Your Train Keeps Changing Colour

Nov 07 2013

“Eureka!” has been the classic phrase associated with scientific discovery for over 2000 years. It is easy to see why – it entered the vocabulary thanks to an entertaining story of political intrigue, profound scientific insight, skilled detective work and shameless public nudity. Archimedes: the archetype of the mad scientist. But the image is not quite right. The real phrase uttered by scientists just before they discover something new is actually something closer to “Hmmm. That’s funny…”

Have you ever noticed that you can tell whether an unseen emergency vehicle is approaching or moving away from you only from the sound of the siren? Not just because the siren is getting louder or quieter, but because the actual sound of the siren in the two situations is different? That’s funny. How does that work?

The answer lies in something known as the Doppler effect. It was proposed in the 1840s by an Austrian physicist named Christian Doppler when he was trying to explain why certain stars might look different to others, which certainly appeared funny to him and others at the time. The idea is simple: if an object is emitting a regular signal – they could be sound waves, or radio waves, or light waves – but the emitting object is moving relative to a receiver somewhere else, then the received signal is changed.  When the emitter and receiver are moving closer together, the signal gets bunched up, and oncoming sirens appear to have a higher pitch than usual. Similarly, receding signals seem more spread out and so a siren moving away has a lower pitch.  And it’s not just sirens. Try to make the noise of a car passing by at speed. You’ll instinctively change from a higher pitch to a lower one to indicate the moment the car swooshes past.

This effect gets used a lot, from monitoring blood flow, to monitoring traffic, to monitoring the universe. Using the light gathered from distant galaxies and comparing it to light from our sun, we were able to observe a Doppler shift in the observed colours and deduce that the galaxies are moving away from us at very high speeds. In fact, the further away the galaxy, the faster it seems to be moving. That’s funny. What does it mean? If you’ve heard of the phrase ‘the expanding universe’, these Doppler observations are the foundations of that idea. Sometimes, a little observation can provide profound insight.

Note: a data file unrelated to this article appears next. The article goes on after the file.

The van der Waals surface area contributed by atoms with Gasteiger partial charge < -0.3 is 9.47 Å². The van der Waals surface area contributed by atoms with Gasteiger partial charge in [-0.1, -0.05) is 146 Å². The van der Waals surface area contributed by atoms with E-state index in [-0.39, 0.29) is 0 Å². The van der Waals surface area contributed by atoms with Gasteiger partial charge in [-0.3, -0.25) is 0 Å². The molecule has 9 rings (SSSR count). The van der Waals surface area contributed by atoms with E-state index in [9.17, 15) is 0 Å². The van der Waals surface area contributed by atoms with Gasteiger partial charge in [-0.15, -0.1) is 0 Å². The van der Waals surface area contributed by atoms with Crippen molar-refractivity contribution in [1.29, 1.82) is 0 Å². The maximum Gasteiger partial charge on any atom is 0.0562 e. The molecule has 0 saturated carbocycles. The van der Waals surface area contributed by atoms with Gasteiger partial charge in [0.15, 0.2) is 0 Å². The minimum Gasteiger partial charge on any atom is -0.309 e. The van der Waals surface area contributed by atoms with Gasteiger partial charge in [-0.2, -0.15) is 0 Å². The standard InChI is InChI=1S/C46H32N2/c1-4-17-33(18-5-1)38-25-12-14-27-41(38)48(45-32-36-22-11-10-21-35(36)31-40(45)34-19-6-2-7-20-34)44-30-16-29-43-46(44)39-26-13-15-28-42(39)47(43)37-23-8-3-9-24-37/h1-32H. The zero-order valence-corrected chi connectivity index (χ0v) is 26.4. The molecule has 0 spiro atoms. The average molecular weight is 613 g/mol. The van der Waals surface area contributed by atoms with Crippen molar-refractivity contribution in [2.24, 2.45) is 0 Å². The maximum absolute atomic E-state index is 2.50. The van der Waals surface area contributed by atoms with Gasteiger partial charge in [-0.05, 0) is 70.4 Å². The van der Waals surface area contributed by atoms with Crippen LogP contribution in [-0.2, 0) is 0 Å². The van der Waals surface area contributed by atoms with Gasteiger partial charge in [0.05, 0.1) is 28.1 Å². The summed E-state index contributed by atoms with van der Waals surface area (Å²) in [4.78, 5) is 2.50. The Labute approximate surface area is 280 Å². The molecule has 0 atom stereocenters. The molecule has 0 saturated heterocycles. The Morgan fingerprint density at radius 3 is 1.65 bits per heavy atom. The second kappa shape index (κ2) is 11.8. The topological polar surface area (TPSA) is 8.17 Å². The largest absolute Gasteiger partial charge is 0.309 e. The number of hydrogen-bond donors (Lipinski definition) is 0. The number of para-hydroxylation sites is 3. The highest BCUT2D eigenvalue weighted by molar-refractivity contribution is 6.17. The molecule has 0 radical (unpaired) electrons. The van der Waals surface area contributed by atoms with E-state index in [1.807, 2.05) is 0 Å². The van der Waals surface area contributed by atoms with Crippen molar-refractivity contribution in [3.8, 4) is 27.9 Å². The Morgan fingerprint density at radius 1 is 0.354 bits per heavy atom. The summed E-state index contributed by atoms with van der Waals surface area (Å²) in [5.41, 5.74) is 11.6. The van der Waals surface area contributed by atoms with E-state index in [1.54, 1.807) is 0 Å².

So if the Doppler effect works for the sound of moving vehicles and the colours of moving stars, can we combine the two? Can we see a Doppler shift in the colours of moving vehicles? Does a moving DART change colour? Yes and no. It does, because the Doppler shift is described by some pretty simple mathematics and so we can calculate the shift in frequency associated with the green of the DART train as it approaches a station. It will be a tiny bit more blue-green than a DART leaving the station, which in turn will be a tiny bit more red-green than one which is stopped in front of us. But then again while the shift is real, it’s all but undetectable. The human eye and brain can differentiate between millions of colours, but most of this is to do with noting changes in relative mixtures of different frequencies and intensities of light, not just a tiny change in the frequency of green. The change will be real, but too subtle to notice. To get an observable – barely! – Doppler shift, we’d need the train to be travelling at hundreds of kilometres per second.

Speaking of which, one group of people who would notice the subtle Doppler shift: traffic police. Those handheld speed guns work using this principle. They emit radar waves – part of the same radiation family as light, but with a different set of associated frequencies – and note whether the waves that reflect off a vehicle and return to the gun have been Doppler shifted due to being bounced off an object that was moving toward or away from the gun, and by how much. Computer software analyses the change and calculates an associated speed, and identifies drivers breaking the speed limit. That’s not so funny.

This guest post was written by Dr David Rickard, a lecturer in the Dublin Institute of Technology teaching science on the Access Foundation Programme.

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